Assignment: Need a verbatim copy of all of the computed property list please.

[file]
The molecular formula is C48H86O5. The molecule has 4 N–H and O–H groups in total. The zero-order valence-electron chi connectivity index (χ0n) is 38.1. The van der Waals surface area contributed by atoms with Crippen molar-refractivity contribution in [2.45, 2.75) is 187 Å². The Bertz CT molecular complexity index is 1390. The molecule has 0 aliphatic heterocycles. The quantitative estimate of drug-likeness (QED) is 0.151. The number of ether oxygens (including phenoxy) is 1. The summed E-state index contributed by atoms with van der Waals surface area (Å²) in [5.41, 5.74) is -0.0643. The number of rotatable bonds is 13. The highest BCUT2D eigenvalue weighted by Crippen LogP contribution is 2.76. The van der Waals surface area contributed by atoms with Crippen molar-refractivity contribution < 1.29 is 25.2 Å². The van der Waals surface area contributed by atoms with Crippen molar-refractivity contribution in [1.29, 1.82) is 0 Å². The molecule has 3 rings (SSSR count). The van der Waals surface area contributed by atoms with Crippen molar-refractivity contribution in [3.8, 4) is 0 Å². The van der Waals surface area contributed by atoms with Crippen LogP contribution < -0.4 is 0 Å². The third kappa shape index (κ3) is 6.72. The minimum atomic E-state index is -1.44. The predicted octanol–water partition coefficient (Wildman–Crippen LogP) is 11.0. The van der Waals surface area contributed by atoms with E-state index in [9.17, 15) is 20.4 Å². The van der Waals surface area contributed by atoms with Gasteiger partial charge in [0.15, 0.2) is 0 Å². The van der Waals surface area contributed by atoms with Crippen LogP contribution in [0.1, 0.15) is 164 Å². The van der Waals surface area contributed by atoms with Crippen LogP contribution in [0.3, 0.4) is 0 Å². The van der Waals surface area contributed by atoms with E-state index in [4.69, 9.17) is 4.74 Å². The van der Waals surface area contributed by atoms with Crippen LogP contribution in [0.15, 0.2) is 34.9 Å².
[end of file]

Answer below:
The molecular formula is C48H86O5. The molecule has 4 N–H and O–H groups in total. The zero-order valence-electron chi connectivity index (χ0n) is 38.1. The van der Waals surface area contributed by atoms with Crippen molar-refractivity contribution in [2.45, 2.75) is 187 Å². The Bertz CT molecular complexity index is 1390. The molecule has 0 aliphatic heterocycles. The quantitative estimate of drug-likeness (QED) is 0.151. The number of ether oxygens (including phenoxy) is 1. The summed E-state index contributed by atoms with van der Waals surface area (Å²) in [5.41, 5.74) is -0.0643. The number of rotatable bonds is 13. The highest BCUT2D eigenvalue weighted by Crippen LogP contribution is 2.76. The van der Waals surface area contributed by atoms with Crippen molar-refractivity contribution < 1.29 is 25.2 Å². The van der Waals surface area contributed by atoms with Crippen molar-refractivity contribution in [1.29, 1.82) is 0 Å². The molecule has 3 rings (SSSR count). The van der Waals surface area contributed by atoms with Crippen molar-refractivity contribution in [3.8, 4) is 0 Å². The van der Waals surface area contributed by atoms with Crippen LogP contribution < -0.4 is 0 Å². The third kappa shape index (κ3) is 6.72. The minimum atomic E-state index is -1.44. The predicted octanol–water partition coefficient (Wildman–Crippen LogP) is 11.0. The van der Waals surface area contributed by atoms with E-state index in [9.17, 15) is 20.4 Å². The van der Waals surface area contributed by atoms with Gasteiger partial charge in [0.15, 0.2) is 0 Å². The van der Waals surface area contributed by atoms with Crippen LogP contribution in [0.1, 0.15) is 164 Å². The van der Waals surface area contributed by atoms with Crippen LogP contribution in [0.3, 0.4) is 0 Å². The van der Waals surface area contributed by atoms with E-state index in [4.69, 9.17) is 4.74 Å². The van der Waals surface area contributed by atoms with Crippen LogP contribution in [0.15, 0.2) is 34.9 Å².